Difference between revisions of "Capitalism"
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[[Image:Tokyo Stock Exchange.jpg|thumb|Tokyo Stock Exchange]]
[[Image:Tokyo Stock Exchange.jpg|thumb|Tokyo Stock Exchange]]
'''Capitalism''' is a [[market]] economic system based on "private ownership" and "entrepreneurship". The investment of capital, and production, distribution, income, and prices are determined not by government (as in [[socialism]]) but through the operation of a competitive market where decisions are voluntary and private rather than regulated and mandated by government (see [[law of supply and demand]]).
Revision as of 09:28, 26 February 2013
Capitalism is a market economic system based on "private ownership" and "entrepreneurship". The investment of capital, and production, distribution, income, and prices are determined not by government (as in socialism) but through the operation of a competitive market where decisions are voluntary and private rather than regulated and mandated by government (see law of supply and demand).
One self-regulating feature of capitalism is competition, which helps maintain fair market value for goods and services. However, unrestrained or pure capitalism may sometimes create a positive feedback loop in which a small number of individual accumulations of capital grow ever larger, eventually becoming so few as to limit effective competition, thus ceasing to strictly be free-market capitalism. In this regard, pure capitalism is unstable. Modern political systems have developed regulation mechanisms in an attempt to render capitalism more stable, including anti-trust regulation, trade tariffs, etc.
Since the fall of communism, and the advent of information technology, capitalism is becoming increasingly widespread.
Adam Smith described the operation of capital accumulation through the productive powers of labor as such,
|“||Whatever a person saves from his revenue he adds to his capital, and either employs it himself in maintaining an additional number of productive hands, or enables some other person to do so, by lending it to him for an interest, that is, for a share of the profits. As the capital of an individual can be increased only by what he saves from his annual revenue or his annual gains, so the capital of a society, which is the same with that of all the individuals who compose it, can be increased only in the same manner. ||”|
Smith goes on to describe how the productive powers of labor employed by the owner of a capital allow laborers to reproduce with a profit the value of their maintenance, over and above their own consumption, which then allows for an additional set of hands to be employed.  Smith observes labor is the original purchase price for all the wealth of the world,
|“||The real price of every thing, what every thing really costs to the man who wants to acquire it, is the toil and trouble of acquiring it. What every thing is really worth to the man who has acquired it, and who wants to dispose of it or exchange it for something else, is the toil and trouble which it can save to himself, and which it can impose upon other people. What is bought with money or with goods is purchased by labour, 2 as much as what we acquire by the toil of our own body. That money or those goods indeed save us this toil. They contain the value of a certain quantity of labour which we exchange for what is supposed at the time to contain the value of an equal quantity. Labour was the first price, the original purchase-money that was paid for all things. It was not by gold or by silver, but by labour, that all the wealth of the world was originally purchased; and its value, to those who possess it, and who want to exchange it for some new productions, is precisely equal to the quantity of labour which it can enable them to purchase or command. ||”|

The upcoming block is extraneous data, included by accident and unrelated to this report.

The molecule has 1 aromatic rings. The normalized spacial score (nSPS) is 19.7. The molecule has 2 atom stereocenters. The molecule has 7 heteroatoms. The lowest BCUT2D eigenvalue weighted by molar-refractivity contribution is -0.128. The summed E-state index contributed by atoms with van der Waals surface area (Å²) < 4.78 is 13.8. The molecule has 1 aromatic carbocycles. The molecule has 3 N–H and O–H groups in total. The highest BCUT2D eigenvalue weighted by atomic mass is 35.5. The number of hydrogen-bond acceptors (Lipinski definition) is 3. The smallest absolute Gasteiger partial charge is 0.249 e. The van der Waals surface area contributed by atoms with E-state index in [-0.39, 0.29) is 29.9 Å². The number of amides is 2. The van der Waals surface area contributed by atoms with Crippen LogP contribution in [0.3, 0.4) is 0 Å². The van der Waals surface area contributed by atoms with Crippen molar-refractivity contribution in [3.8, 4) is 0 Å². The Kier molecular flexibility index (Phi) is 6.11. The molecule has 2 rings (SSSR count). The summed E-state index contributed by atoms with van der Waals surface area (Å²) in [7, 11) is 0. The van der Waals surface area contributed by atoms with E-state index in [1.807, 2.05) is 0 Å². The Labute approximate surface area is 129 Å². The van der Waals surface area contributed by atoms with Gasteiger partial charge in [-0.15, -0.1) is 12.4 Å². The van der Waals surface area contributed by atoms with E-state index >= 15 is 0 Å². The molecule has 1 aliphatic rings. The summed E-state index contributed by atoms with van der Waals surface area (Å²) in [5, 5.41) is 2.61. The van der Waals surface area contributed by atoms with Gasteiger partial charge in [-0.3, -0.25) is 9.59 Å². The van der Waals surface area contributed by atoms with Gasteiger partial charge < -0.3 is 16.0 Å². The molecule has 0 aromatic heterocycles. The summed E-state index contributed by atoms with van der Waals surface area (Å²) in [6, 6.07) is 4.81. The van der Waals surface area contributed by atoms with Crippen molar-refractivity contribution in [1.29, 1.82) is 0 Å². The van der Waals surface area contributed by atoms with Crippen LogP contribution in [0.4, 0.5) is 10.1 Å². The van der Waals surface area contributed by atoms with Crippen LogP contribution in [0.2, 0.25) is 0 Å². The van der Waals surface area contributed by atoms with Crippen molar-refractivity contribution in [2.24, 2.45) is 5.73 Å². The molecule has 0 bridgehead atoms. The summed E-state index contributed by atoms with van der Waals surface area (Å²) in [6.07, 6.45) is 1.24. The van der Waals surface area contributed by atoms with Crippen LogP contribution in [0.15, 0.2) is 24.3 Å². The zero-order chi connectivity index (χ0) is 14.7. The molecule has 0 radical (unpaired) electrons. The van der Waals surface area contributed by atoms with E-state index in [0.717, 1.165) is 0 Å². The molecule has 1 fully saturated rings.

Real wealth consists not in money, but in the things money will exchange for,
|“||In order to put industry into motion, three things are requisite; materials to work upon, tools to work with, and the wages or recompense for the sake of which the work is done. Money is neither a material to work upon, nor a tool to work with; and though the wages of the workman are commonly paid to him in money, his real revenue, like that of all other men, consists, not in money, but in the money's worth; not in the metal pieces, but in what can be got for them. ||”|
Since wealth does not consist in money, gold, or silver, and labor is the original purchase price, Smith explains how the capitalist system is then put into motion, complete with natural incentives, only Smith does not use the word "capital" here to describe what is needed. Smith explains how a "store of goods", or "stock sufficient to maintain" the original capitalist entrepreneur is necessary;
|“|| When the stock which a man possesses is no more than sufficient to maintain him for a few days or a few weeks, he seldom thinks of deriving any revenue from it. He consumes it as sparingly as he can, and endeavours by his labour to acquire something which may supply its place before it be consumed altogether. His revenue is, in this case, derived from his labour only. This is the state of the greater part of the labouring poor in all countries.
But when he possesses stock sufficient to maintain him for months or years, he naturally endeavours to derive a revenue from the greater part of it; reserving only so much for his immediate consumption as may maintain him till this revenue begins to come in. His whole stock, therefore, is distinguished into two parts. That part which, he expects, is to afford him this revenue, is called his capital. The other is that which supplies his immediate consumption 
The division of labor is the necessary condition that gives rise to the productive powers of labor that allows for large scale economic growth. By "division of labor", Smith is referring to "specialization of labor", where each worker acquires specific knowledge to apply to a specific task.